Sgt. Cohen asked to see the commandant of the island but before he could be escorted an air raid began and the surrendering Italian troops ran for cover. The island had been the subject of sustained Allied air raids and the Italian troops had had enough. “I concluded that the nerves of my hosts were a bit jagged,” Sgt. Cohen dryly recounted later. Eventually, the Italians signed a formal note of surrender and allowed Sgt. Cohen to refuel. He took off and flew to nearby Tunis, bringing news of Lampedusa’s fall to British forces with him

Lampedusa’s capitulation to the British came at a key moment. In the summer of 1943 Britain was braced for invasion and was being mercilessly bombed by German airplanes. It seemed that Germany might win the war. Yet the mass surrender of Lampedusa gave Britain and its allies a glimmer of hope. Strategically, Lampedusa was the first of what would be a series of
capitulations of Axis troops to Allied forces. Psychologically, the capture of Lampedusa was a much-needed shot in the arm for Britons who feared they were losing the war.

“Lampedusa Gives in to Sgt. Cohen!” was the headline on the front of the Sunday Pictoral newspaper in Britain on June 13, 1943, when news of the surrender broke. “London Tailor’s Cutter is now ‘King of Lampedusa’” screamed the front page of the News Chronicle. The story was covered by all the British newspapers and many foreign papers, all documenting the incredible story.

One newspaper that missed out on the coverage was the Jewish Morning Journal of New York. Their London correspondent was a Czech-born journalist named S.J. Charendorf, who wrote up the news item, and was on his way to the Ministry of Information to send in his story, when it suddenly occurred to him that the incredible tale of Sgt. Syd Cohen would make a great Yiddish musical - and Der kenig fun lampeduse (The King of Lampedusa) a wonderful title. He ran straight home and started writing, producing a play designed to raise the public’s morale. He took some liberties with the plot and renamed Syd Cohen Sam Silverman in his play.

Charendorf also added a comic second act in which a grateful Winston Churchill offers the young Jewish pilot any reward he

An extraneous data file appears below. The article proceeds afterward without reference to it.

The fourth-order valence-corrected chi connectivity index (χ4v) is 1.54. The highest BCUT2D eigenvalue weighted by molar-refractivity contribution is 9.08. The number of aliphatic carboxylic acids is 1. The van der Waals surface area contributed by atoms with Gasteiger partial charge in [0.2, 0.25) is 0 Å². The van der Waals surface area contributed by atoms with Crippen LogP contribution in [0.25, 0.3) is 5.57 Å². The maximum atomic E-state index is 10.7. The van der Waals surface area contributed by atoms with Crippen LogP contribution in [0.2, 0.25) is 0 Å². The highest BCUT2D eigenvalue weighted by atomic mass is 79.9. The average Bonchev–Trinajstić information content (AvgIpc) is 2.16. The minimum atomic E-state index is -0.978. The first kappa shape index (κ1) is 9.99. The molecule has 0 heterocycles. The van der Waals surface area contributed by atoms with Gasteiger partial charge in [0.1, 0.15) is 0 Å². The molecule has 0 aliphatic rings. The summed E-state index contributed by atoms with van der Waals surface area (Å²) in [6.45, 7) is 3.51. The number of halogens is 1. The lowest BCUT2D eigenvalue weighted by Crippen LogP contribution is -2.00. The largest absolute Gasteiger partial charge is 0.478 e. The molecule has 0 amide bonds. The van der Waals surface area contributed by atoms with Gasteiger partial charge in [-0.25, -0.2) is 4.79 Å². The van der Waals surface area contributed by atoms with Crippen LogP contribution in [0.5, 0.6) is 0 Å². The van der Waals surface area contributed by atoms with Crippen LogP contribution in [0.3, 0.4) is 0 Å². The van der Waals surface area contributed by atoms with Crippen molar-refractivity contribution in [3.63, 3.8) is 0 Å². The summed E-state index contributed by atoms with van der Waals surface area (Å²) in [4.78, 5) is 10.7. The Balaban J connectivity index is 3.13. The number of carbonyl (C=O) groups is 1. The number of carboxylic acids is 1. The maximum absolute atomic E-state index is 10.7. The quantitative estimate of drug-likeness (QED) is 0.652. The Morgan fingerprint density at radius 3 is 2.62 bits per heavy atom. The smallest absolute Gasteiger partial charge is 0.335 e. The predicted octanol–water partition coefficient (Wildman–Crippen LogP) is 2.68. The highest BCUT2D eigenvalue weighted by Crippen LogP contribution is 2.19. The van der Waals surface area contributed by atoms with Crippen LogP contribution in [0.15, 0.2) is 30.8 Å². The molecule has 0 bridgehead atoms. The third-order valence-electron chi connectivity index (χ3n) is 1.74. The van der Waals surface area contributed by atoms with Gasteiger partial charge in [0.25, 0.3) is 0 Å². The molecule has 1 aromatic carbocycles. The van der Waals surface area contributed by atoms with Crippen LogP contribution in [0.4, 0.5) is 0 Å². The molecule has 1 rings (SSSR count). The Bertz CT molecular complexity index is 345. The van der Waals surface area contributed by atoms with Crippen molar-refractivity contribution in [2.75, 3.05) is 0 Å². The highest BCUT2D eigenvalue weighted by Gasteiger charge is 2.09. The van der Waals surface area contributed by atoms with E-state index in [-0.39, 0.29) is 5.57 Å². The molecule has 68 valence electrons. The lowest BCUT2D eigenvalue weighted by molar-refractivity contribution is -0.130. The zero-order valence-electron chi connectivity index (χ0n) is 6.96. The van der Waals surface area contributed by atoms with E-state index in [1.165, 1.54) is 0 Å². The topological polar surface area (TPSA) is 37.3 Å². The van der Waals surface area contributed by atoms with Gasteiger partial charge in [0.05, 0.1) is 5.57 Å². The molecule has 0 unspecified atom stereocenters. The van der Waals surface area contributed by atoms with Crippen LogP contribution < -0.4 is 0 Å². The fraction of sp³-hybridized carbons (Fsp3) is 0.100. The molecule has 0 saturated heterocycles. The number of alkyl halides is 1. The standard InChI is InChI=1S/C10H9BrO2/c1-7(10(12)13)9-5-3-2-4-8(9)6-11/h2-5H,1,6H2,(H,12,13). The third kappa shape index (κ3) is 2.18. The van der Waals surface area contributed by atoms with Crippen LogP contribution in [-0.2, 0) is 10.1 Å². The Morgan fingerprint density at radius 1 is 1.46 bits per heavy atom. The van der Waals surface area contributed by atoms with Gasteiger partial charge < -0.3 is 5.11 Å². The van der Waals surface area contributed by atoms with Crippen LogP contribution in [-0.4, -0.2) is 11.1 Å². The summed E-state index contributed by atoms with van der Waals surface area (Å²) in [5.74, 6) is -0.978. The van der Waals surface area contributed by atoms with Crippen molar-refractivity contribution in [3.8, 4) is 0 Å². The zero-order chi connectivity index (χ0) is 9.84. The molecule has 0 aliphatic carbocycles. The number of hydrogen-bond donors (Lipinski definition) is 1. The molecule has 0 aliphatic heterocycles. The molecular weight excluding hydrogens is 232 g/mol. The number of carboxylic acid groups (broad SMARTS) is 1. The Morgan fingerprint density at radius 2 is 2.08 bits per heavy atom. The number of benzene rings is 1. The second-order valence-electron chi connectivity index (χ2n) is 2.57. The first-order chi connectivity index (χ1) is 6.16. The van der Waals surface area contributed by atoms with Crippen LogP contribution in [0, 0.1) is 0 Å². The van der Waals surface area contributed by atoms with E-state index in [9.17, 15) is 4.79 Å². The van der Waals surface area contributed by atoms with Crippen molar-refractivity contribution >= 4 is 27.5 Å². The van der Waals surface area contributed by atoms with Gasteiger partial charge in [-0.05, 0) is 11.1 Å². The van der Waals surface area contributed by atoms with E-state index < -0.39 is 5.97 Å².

might name. The pilot asks for an independent Jewish homeland in the ancient land of Israel, which was at the time administered by Britain. In the play, Churchill informs the pilot that he cannot or will not grant the Jewish people a homeland, but he offers something else instead: the Italian island of Lampedusa. Thus, the pilot becomes “King” of the
tiny island.

The King of Lampedusa had its debut in 1943 at the New Yiddish Theater in Adler Street in London’s East End. The great British-Jewish star Meier Tzelniker helped produce the musical, commissioning songs and helping write the lyrics. He starred in the musical and his daughter Anna Tzelniker played a role. It ran for months to packed houses. Non-Jews as well as Jews packed into the Grand Palais every night. Even though the musical was in Yiddish, it was easy to follow the well-known plot, and the music numbers appealed to everyone. It closed in 1944 when German bombing of the East End of London intensified and made it too risky to go out of doors at night.

The King of Lampedusa was translated into Hebrew and performed at the Hamatae Theater in Haifa, in modern day Israel. Sgt. Sydney Cohen got to watch that performance in 1944 when he was on leave from Malta and visited the ancient Jewish homeland. It was the only time Sgt. Cohen would get to see the wonderful musical his actions inspired.

In the musical, the “King of Lampedusa” returns home to a rapturous welcome. Unlike the real life Sgt. Cohen, his theater equivalent had living parents to embrace him on his return.The actual Sgt. Cohen had a much grimmer fate. As he was flying home from Malta after his military service, on August 26, 1946, his plane crashed into the Straits of Dover. The wreckage was never found; his sister Lily was never able to give Sydney Cohen the Jewish funeral he deserved. Sgt. Cohen continues to live on in the hearts and memories of the thousands of people who watched his play, and gained courage and hope during the darkest hours of World War II from his actions.
- - - - - - - - - - - - - - - - - - - -
An Afterthought

It's striking how much staying power Der kenig fun lampeduse has had. The University of Southampton's Parkes Institute for the Study of Jewish/non-Jewish Relations performed it once in June 2019 as a radio play and lecture-recital (they promise more performances!) That takes a lot of work: find the original text (finally located in New York City!); find the original musical scores and orchestrate them (copy the parts for different instruments (behind the cast in this image); hire some professional musicians; and hire a cast (who with proper voice coaching should be able to make it all sound Yiddish.) The idea of rediscovering ‘The King of Lampedusa’, of bringing to life the legacy of this play through acting and music was primarily the work of Katie Power and Abaigh McKee, PhD candidates at the Parkes Institute. The project was the culmination of five years of research.